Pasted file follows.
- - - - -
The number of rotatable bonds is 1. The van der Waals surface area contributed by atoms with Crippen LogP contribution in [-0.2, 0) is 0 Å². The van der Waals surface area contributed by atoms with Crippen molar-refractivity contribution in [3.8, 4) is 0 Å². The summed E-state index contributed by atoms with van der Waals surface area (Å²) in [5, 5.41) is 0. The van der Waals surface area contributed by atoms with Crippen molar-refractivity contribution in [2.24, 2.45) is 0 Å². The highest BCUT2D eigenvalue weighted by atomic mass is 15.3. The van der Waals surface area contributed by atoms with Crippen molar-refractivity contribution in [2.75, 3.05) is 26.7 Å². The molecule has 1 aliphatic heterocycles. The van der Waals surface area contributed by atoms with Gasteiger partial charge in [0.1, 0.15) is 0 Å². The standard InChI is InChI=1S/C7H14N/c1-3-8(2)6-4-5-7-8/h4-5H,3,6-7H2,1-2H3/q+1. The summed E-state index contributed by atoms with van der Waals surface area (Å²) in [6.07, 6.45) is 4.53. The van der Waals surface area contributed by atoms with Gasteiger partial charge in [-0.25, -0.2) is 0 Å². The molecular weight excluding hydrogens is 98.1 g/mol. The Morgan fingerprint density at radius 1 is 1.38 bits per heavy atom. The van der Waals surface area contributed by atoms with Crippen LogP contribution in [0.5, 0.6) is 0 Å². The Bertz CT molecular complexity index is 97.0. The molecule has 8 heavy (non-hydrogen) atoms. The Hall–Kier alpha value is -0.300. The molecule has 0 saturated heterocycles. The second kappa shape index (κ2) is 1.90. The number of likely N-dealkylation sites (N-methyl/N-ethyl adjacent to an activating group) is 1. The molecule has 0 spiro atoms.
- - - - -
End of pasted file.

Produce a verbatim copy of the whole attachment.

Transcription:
The number of rotatable bonds is 1. The van der Waals surface area contributed by atoms with Crippen LogP contribution in [-0.2, 0) is 0 Å². The van der Waals surface area contributed by atoms with Crippen molar-refractivity contribution in [3.8, 4) is 0 Å². The summed E-state index contributed by atoms with van der Waals surface area (Å²) in [5, 5.41) is 0. The van der Waals surface area contributed by atoms with Crippen molar-refractivity contribution in [2.24, 2.45) is 0 Å². The highest BCUT2D eigenvalue weighted by atomic mass is 15.3. The van der Waals surface area contributed by atoms with Crippen molar-refractivity contribution in [2.75, 3.05) is 26.7 Å². The molecule has 1 aliphatic heterocycles. The van der Waals surface area contributed by atoms with Gasteiger partial charge in [0.1, 0.15) is 0 Å². The standard InChI is InChI=1S/C7H14N/c1-3-8(2)6-4-5-7-8/h4-5H,3,6-7H2,1-2H3/q+1. The summed E-state index contributed by atoms with van der Waals surface area (Å²) in [6.07, 6.45) is 4.53. The van der Waals surface area contributed by atoms with Gasteiger partial charge in [-0.25, -0.2) is 0 Å². The molecular weight excluding hydrogens is 98.1 g/mol. The Morgan fingerprint density at radius 1 is 1.38 bits per heavy atom. The van der Waals surface area contributed by atoms with Crippen LogP contribution in [0.5, 0.6) is 0 Å². The Bertz CT molecular complexity index is 97.0. The molecule has 8 heavy (non-hydrogen) atoms. The Hall–Kier alpha value is -0.300. The molecule has 0 saturated heterocycles. The second kappa shape index (κ2) is 1.90. The number of likely N-dealkylation sites (N-methyl/N-ethyl adjacent to an activating group) is 1. The molecule has 0 spiro atoms.